Throughout the course, I’ve come to see feminism as more of a collective than individual effort. Sure, each individual has the power to determine how they approach things. I certainly view TV and movies with a different eye, I hear what a lot of guys my age say differently, but I’m not the only one who has to be exposed to gender inequalities, it’s everyone, men too. With this mindset, I have decided to partake in the  Mizzou production of The Vagina Monologues. Yes, that ever restricted word VAGINA. I’m saying it, and I’ll probably be saying some variation of it multiple times on the stage at Jesse Hall in front of my peers and my parents. Yup, daddio will be in attendance. But the main purpose of the Vagina Monologues is to empower women, help raise awareness, and end violence against women. In our first rehearsal, Struby Struble (awesome name, right?) kept using the phrase “feminist collective” which simply meant we were all in it together, not just the women in the room or the women worldwide who participate in V-Day, the umbrella organization, but all women period. I would even venture to say that the feminist collective includes men who are feminists. It’s not about drawing a line in the sand, either around yourself or your gender. Anyone who wishes to end violence or the stigma surrounding female sexuality and abuse is a part of the effort.

If my super masculine father wants to see a show called “The Vagina Monologues” there must be hope for everyone. In the orientation video we watched during our first rehearsal, a police officer was interviewed about the play being put on in his community. He said that his job was about protecting the safety of people, so of course he was supportive of the V-Day movement. If everyone thought this way, there would be much less skepticism surrounding the idea of a feminist movement. It’s not about the fact that a bunch of women are screaming vagina at the top of their lungs, it’s that they’re free to talk about their struggles as women with fellow women and others who care and can help. The freedom of expression in the play is about ending the silence that many abused women endure. If there wasn’t such a stigma around rape, incest, or genitals, abused people all over the world would feel more comfortable talking about and reporting their attacks, which could help with finding a solution.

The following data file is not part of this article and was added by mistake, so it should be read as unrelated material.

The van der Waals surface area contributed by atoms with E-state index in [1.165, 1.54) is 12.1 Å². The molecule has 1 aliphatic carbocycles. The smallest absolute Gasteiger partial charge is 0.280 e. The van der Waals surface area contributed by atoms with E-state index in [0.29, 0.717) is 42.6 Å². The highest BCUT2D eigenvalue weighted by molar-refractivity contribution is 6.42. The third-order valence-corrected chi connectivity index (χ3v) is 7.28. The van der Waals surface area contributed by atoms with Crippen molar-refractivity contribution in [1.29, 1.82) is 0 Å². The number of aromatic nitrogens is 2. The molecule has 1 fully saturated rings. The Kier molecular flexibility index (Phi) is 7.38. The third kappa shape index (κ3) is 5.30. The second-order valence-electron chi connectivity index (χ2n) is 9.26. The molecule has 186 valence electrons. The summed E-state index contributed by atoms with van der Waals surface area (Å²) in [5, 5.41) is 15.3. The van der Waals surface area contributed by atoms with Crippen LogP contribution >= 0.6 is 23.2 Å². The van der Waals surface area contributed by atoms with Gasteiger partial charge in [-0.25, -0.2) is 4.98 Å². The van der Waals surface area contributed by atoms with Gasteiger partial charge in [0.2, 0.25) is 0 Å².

The words “vagina”, “cunt”, “pussy”, “clitoris”, and “twat” may be hard words for people to hear, but think about why they’re hard to hear. Words don’t become obscene overnight, people are told they’re offensive and shouldn’t be spoken. They shouldn’t be talked about or bad things will happen. When women learn that words for their genitals, their very womanhood, are offensive to the average listener, they tend to become ashamed and introverted on the subject, making it difficult to discuss sexual needs to partners, relationship abuse, rape, or incest. If women are taught it’s their fault, they’re going to start believing it.